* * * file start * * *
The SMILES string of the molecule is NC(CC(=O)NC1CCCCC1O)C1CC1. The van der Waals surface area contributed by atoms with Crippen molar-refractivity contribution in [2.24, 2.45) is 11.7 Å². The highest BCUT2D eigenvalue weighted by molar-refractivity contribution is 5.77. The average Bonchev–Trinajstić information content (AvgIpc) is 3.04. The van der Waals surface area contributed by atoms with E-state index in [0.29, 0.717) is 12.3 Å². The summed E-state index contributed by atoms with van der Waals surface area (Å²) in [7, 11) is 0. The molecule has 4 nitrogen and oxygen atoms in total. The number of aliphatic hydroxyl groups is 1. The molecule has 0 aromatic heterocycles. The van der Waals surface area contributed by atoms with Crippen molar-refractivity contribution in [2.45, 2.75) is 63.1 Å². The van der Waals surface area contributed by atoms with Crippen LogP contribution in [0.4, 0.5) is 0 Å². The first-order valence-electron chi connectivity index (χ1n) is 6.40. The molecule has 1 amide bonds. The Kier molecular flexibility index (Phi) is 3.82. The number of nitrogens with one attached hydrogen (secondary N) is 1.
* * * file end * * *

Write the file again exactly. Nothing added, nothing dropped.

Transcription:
The SMILES string of the molecule is NC(CC(=O)NC1CCCCC1O)C1CC1. The van der Waals surface area contributed by atoms with Crippen molar-refractivity contribution in [2.24, 2.45) is 11.7 Å². The highest BCUT2D eigenvalue weighted by molar-refractivity contribution is 5.77. The average Bonchev–Trinajstić information content (AvgIpc) is 3.04. The van der Waals surface area contributed by atoms with E-state index in [0.29, 0.717) is 12.3 Å². The summed E-state index contributed by atoms with van der Waals surface area (Å²) in [7, 11) is 0. The molecule has 4 nitrogen and oxygen atoms in total. The number of aliphatic hydroxyl groups is 1. The molecule has 0 aromatic heterocycles. The van der Waals surface area contributed by atoms with Crippen molar-refractivity contribution in [2.45, 2.75) is 63.1 Å². The van der Waals surface area contributed by atoms with Crippen LogP contribution in [0.4, 0.5) is 0 Å². The first-order valence-electron chi connectivity index (χ1n) is 6.40. The molecule has 1 amide bonds. The Kier molecular flexibility index (Phi) is 3.82. The number of nitrogens with one attached hydrogen (secondary N) is 1.